Friday, August 26, 2011

Jews with force

Roger Cohen used the following fragments of dialogue from Philip Roth's novel Deception to bookend his recent New York Times opinion piece on anti-Semitism and Jewish identity.

The novel's protagonist, a middle-aged American writer, is speaking to his English lover.

"In England, whenever I'm in a public place, a restaurant, a party, the theater, and someone happens to mention the word 'Jew', I notice that the voice always drops just a little... [That's how] you all say 'Jew'. Jews included."

When he returns to New York, he tells her that he has realized he had been missing something. What? she asks.


"We've got some of them in England, you know."

"Jews with force, I'm talking about. Jews with appetite. Jews without shame."

Nicely observed. (Sits uneasily, by the way, with Cohen's worthy but rather contorted reflections.)


  1. I read this article the other day and groaned inwardly. The author clearly knows and cares little of English social conventions - the difference in attitude he notes between people in England and America to my mind has very little to do with Jewishness and more to do with more generally applicable national/social conventions and attitudes.

    Understatement/distaste for too open an expression of nationalism or allegiance/irony/indirectness on one side of the Atlantic (all of which could be pejoratively regarded as cowardly, lily-livered,Old World hypocrisy, I suppose); straightforwardness, assertiveness, apparent lack of self-doubt (though not sure that one is a particularly Jewish characteristic!) on the other (all of which could be pejoratively characterised as a kind of gauche uncultured New World aggressiveness. (and since when was being "without shame" regarded as a positive characteristic?! - or openly expressing appetites either... I sense a big atlantic divide here)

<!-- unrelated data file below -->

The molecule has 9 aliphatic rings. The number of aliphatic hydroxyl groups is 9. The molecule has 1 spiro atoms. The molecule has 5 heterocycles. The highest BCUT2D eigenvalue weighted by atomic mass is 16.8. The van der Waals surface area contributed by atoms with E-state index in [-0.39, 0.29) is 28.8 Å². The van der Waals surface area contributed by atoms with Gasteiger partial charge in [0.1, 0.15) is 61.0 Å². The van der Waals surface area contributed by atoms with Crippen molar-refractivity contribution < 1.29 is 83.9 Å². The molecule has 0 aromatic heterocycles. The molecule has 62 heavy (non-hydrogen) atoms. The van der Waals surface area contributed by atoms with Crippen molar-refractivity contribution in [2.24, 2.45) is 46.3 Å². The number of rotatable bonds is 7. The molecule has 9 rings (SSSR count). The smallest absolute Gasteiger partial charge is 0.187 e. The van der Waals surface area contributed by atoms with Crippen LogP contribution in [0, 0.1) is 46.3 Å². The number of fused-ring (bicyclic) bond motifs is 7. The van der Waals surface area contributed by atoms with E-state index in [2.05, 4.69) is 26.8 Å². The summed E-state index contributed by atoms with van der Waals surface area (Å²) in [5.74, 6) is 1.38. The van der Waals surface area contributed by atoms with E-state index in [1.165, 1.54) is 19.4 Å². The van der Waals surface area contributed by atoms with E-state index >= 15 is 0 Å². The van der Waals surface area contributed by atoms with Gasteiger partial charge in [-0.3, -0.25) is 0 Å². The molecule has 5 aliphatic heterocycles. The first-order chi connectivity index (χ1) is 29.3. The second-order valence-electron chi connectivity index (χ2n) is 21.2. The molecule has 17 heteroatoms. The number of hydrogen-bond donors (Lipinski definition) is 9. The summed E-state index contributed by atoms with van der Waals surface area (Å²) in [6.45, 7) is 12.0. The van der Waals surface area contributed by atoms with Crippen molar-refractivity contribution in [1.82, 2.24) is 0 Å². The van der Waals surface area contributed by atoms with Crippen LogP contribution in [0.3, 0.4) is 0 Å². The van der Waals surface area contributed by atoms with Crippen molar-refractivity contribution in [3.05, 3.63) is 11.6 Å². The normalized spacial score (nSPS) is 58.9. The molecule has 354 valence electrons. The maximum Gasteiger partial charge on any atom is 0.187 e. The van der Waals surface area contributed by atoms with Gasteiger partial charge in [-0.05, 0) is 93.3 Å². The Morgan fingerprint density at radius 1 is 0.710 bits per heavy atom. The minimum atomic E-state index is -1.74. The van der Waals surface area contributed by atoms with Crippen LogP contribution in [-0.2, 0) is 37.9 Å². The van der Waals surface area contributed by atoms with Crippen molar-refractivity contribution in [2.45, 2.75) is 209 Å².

As such, I really don't think that what the author is attemption to describe question is principally one that pertains specifically or necessarily to the treatment, status, or self-perception of Jews at all, let alone antisemitism.

    Being muted and muffled is often a good thing. It undermines selfish egotism, for starters. In any case the expectation that one should be muted and muffled in some sections of English society is not one in which Jews are singled out for special treatment, as Cohen appears to imply

  2. You may be right. I'm inclined to see that old, Establishment form of anti-Semitism as virtually defunct, and the voice-lowering phenomenon as being more associated with memories of WW2 and - as you suggest - a manifestation of old-fashioned middle-class politeness and reserve.

    And, for clarity's sake, I would like to see social observations divorced from discussions about the rights and wrongs of various government (Israeli or otherwise) policies.

  3. I recall you discussing Paul Berman once before, so this may be of interest (even if dated).

    A new-fangled anti-Semitism?

  4. Yes, very interesting background on Berman's book The flight of the intellectuals. The Islamists perpetuate an old, crude form of anti-Semitism, I would say. But the issue Berman is most concerned with is that so many Western thinkers and journalists have lost their moral compass.